3. Cook something comforting. Stew, chicken soup, chicken pot pie, mac&cheese, apple bread, apple pie.
4. Have a cup of tea. Or better yet, a mug. And keep them coming.
5. Light a scented candle. I like lilac.
What would you add to this list?
It’s not so much the month of September that I love but what it brings combined with the back to school season. While October is my favorite month (more on that tomorrow), ultimately this is my favorite time of the year from September and Back to School until the end of the year. I find it more of a renewal time of year than the January new year or spring when we all come out of our winter cocoons and spring clean.
We have a much more focused energy on fall cleaning, getting ready for the rest of the year. Clearing out the clutter for homework spaces and new school supplies (one of my weaknesses), earlier dinner and groceries in the house, bath schedules, physical, but also mental space.
It’s time to settle down and ease into our semi-hibernation.
We’re also getting ready for the holidays. Getting it clean and straightened and maintaining it for the myriad of family gatherings that are happening between now and the end of the year. Our outside gets decorated for Halloween with pumpkins and caution tape, spiders and witches. We move our decorating talents inside for Thanksgiving. Cornucopias, squashes, oranges and browns, table runners and lap blankets. Fall is applepicking, apple pie, chutney, tarts, or just a cold, crispy snap of an apple in the orchard.
I always find the Jewish New Year a time to reflect, think, and read. No work means settling down with a cup of tea, a buttered slice of challah and a pile of books. Yom Kippur brings the fasting and the prayer; time to atone and forgive; asking for forgiveness and offering it. Forgiving ourselves.
For us politicos, especially this year, we’re gearing up for an election, getting out the vote, promoting our candidates and our values.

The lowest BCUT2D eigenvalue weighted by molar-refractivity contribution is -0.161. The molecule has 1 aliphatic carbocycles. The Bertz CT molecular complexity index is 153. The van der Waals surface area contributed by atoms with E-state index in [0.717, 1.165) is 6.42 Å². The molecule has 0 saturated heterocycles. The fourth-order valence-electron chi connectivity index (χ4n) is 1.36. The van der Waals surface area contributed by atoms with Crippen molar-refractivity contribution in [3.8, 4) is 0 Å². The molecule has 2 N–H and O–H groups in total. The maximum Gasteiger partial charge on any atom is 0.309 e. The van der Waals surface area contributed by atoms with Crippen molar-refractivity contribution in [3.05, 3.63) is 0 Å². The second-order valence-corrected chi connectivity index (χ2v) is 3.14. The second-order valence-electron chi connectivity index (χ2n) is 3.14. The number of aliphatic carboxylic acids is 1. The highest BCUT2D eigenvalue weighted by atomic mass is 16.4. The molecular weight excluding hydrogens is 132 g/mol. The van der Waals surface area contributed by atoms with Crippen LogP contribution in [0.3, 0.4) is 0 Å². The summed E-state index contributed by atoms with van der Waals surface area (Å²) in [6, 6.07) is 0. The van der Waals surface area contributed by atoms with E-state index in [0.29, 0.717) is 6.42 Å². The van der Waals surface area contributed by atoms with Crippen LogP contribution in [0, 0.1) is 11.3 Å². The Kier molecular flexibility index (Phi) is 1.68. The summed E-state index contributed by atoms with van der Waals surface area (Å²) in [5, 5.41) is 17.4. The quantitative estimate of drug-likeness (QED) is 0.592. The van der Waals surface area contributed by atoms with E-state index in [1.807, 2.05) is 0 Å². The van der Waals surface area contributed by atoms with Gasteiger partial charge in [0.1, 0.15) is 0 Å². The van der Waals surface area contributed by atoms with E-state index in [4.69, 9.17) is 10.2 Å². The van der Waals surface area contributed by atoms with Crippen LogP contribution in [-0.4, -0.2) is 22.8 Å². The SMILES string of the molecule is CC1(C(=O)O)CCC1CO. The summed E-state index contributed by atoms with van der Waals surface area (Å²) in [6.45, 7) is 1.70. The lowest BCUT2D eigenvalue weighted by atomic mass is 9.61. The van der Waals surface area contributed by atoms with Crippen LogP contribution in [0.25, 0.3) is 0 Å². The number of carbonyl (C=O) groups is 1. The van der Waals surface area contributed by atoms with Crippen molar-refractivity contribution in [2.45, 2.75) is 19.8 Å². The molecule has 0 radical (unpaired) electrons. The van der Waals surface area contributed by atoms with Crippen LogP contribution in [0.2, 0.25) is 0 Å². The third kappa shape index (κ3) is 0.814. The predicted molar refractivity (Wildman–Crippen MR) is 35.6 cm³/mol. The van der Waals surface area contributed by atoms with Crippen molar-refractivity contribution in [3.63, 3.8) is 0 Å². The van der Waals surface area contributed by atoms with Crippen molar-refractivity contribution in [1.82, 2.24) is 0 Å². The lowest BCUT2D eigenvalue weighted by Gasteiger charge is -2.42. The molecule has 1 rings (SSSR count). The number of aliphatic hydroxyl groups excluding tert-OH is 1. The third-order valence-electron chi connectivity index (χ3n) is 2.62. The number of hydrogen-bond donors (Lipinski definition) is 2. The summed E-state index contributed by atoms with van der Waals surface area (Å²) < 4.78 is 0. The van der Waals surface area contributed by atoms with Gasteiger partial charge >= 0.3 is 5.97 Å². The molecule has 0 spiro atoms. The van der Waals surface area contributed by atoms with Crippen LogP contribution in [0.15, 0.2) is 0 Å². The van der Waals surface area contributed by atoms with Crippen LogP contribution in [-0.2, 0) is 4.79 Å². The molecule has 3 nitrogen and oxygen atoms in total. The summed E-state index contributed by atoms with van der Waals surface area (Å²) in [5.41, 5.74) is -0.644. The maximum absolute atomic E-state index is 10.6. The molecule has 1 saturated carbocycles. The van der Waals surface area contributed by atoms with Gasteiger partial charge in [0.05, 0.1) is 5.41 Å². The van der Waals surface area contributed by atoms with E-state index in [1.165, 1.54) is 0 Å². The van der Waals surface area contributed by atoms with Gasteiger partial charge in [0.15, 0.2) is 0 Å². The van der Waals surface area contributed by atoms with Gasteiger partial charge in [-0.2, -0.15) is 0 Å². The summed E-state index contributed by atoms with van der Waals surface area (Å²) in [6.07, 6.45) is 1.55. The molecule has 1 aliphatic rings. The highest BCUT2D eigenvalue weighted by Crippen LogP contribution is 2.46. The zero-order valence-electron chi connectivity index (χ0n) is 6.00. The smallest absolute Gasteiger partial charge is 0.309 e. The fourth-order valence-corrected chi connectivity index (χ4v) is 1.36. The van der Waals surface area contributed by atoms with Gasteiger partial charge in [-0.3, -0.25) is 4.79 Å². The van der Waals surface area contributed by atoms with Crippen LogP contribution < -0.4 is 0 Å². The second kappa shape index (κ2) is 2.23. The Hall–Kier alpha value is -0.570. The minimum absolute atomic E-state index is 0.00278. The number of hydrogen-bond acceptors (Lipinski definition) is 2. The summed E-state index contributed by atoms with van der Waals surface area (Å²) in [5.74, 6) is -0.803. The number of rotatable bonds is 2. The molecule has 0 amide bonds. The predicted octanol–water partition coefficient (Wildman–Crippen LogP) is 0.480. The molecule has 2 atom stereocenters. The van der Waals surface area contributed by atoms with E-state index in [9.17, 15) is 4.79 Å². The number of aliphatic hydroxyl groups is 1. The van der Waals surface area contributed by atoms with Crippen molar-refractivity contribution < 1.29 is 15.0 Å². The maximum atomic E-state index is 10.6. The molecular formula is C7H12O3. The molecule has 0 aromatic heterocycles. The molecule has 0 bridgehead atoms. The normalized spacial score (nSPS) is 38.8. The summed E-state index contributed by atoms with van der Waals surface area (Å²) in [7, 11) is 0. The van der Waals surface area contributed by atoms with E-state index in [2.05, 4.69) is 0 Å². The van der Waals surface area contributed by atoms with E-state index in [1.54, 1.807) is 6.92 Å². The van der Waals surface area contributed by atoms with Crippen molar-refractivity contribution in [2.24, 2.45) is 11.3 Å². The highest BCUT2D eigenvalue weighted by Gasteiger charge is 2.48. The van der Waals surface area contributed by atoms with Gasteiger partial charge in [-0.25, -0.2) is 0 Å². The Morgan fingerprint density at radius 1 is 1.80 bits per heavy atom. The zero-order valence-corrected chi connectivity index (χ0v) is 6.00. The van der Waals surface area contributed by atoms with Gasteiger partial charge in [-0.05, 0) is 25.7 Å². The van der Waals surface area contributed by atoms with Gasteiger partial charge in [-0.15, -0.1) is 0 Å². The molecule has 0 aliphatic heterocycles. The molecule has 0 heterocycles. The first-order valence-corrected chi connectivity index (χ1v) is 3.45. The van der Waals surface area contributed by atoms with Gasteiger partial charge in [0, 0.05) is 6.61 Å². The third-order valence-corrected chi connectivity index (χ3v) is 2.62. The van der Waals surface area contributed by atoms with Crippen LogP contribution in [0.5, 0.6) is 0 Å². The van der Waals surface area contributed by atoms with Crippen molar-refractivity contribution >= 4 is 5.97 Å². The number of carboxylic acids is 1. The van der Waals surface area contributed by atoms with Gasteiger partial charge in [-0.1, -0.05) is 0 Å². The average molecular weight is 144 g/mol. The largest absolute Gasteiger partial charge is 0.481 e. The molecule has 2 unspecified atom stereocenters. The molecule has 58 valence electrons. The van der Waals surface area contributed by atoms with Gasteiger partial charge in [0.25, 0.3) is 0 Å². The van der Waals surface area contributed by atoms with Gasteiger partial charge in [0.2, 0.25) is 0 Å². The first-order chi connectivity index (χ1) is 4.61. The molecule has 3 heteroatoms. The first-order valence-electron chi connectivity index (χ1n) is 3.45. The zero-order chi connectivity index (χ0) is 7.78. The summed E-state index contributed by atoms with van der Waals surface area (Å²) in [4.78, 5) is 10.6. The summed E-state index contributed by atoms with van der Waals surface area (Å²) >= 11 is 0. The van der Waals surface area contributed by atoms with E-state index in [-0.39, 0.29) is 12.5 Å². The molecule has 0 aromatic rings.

School supplies, the Hogwarts Express, leaves changing colors and falling gently to the browning grass, Christmas card lists, buying stamps, printing return address labels, designing Halloween costumes and cosplays, Thanksgiving shopping and organizing recipe cards.
If we could carry fall with us all year, the world (and our worlds) would be a better place.
Prompt: Treats. Or tricks. Halloween or Other Treats.
When the real fall begins.
The colors of the leaves are changed just enough to notice on every highway; every corner.
If you have kids they will bring home fall art of trees using “fall” colors in torn tissue papers, sponge prints, fingerprints with tiny thumbs red from pressing apples onto the trees.
Rows of pumpkins appear on every church lawn, primarily Methodist for some unknown reason (to me) reason.
Harvest festivals and school fundraisers as well as my local retreat center and interfaith council.
Apple, pumpkin, and sweet potato pies fit for space on supermarket shelves.
Trying to squeeze in family applepicking before the apples are gone, but scheduling around work schedules and birthday parties.
October is also the month of the rosary. This year is a special one as we celebrate the centennial of the Marian visitation to Fatima, Portugal. The process for Sister Lucia to join her cousins, Jacinta and Francisco in sainthood has begun. Will she be beatified on the centennial of the final visit (October 13th)?
This will be my second year participating in the Living Rosary at my church.
Jack O’Lanterns, spiders, and a row of little Batmans and Disney Princesses round out the moth and usher in the holiday season from Halloween until the New Year.
October has arrived.